The new USACE building, known as the ‘oxbow,’ sits next to their old headquarters on a small federal campus in the industrial area of the Duwamish River south of downtown Seattle. The former offices, located in a century-old Ford automobile factory, are currently undergoing renovation so that other government agencies can consolidate onto the campus. The new USACE building was originally intended to be a remodel project similar to the EGWW, but the cost of reusing the existing warehouse turned out to be too high and was deemed unfit for their programmatic needs. Instead, Zimmer Gunsul Frasca Architects proposed a new, energy-efficient building that would reuse as much of the old warehouse’s structure as possible.

Site plan for the Federal Center South campus; the 1202 oxbow next to its older counterpart the 1201 old Ford factory (ZGF)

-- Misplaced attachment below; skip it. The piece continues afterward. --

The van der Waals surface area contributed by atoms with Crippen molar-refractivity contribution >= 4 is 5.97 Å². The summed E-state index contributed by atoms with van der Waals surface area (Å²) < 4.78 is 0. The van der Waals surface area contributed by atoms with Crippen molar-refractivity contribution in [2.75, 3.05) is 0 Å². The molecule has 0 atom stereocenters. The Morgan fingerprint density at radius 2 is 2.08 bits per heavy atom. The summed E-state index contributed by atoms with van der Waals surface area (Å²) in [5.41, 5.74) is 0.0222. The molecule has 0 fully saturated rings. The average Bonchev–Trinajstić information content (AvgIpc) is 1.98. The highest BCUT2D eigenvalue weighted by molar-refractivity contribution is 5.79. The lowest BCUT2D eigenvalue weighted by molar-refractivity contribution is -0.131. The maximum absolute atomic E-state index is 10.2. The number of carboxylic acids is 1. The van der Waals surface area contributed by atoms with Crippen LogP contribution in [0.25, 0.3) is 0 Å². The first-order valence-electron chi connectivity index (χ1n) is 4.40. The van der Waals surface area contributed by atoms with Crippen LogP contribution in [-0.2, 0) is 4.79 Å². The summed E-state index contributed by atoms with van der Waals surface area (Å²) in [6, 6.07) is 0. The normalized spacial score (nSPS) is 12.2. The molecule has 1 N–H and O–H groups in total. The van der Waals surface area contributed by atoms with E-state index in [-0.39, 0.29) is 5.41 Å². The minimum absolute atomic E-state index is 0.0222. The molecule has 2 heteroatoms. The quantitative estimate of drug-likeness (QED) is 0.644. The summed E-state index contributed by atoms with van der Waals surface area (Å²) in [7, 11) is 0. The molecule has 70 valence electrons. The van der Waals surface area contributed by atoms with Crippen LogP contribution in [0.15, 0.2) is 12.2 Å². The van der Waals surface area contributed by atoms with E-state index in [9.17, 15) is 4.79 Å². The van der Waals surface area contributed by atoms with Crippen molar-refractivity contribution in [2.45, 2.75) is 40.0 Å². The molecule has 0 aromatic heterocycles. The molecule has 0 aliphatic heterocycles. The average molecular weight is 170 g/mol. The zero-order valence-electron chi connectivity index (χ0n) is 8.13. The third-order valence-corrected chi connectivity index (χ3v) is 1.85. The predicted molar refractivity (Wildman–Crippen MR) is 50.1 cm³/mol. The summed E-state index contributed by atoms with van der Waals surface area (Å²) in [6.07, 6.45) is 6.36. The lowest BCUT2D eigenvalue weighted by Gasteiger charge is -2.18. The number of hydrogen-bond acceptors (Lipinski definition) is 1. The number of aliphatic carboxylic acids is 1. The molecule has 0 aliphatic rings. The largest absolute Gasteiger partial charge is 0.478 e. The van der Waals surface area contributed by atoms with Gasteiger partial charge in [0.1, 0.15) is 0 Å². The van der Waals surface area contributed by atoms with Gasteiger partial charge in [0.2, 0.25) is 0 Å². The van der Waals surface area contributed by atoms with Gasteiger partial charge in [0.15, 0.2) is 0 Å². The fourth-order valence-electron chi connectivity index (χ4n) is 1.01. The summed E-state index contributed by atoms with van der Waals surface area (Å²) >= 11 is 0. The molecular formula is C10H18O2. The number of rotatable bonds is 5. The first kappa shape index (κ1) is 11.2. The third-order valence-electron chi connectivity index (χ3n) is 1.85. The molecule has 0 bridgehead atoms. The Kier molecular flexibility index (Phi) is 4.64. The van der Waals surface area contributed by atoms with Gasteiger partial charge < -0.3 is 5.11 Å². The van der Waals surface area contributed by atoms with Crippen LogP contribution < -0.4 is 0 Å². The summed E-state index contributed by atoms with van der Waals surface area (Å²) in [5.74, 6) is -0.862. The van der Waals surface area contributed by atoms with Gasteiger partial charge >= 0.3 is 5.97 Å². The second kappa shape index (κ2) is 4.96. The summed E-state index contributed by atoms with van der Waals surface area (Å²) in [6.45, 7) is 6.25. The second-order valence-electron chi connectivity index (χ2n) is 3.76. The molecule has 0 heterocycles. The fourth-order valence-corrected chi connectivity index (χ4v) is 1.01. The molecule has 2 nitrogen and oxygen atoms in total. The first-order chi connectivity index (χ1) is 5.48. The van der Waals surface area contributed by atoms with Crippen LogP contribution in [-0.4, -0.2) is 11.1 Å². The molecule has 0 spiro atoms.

The architects decided on the oxbow form in part as a reference to the old Duwamish River’s curvacious path that was straightened by the USACE long ago for shipping purposes. The oxbow shape also allowed the design team to wrap the program needs around a central core, a core that would contain all of the conference rooms and informal gathering places. After inventorying the reclaimed wood, there was not enough pieces to build the entire 200,000 sq. ft. of offices, so they chose to focus all of the reclaimed material in the core area only, and made the surrounding offices distinctly different in materiality to further accentuate the 100-year-old timbers. Other than a few steel girders, the entire core’s framing structure is comprised of the rehabilitated timbers that were repurposed on-site.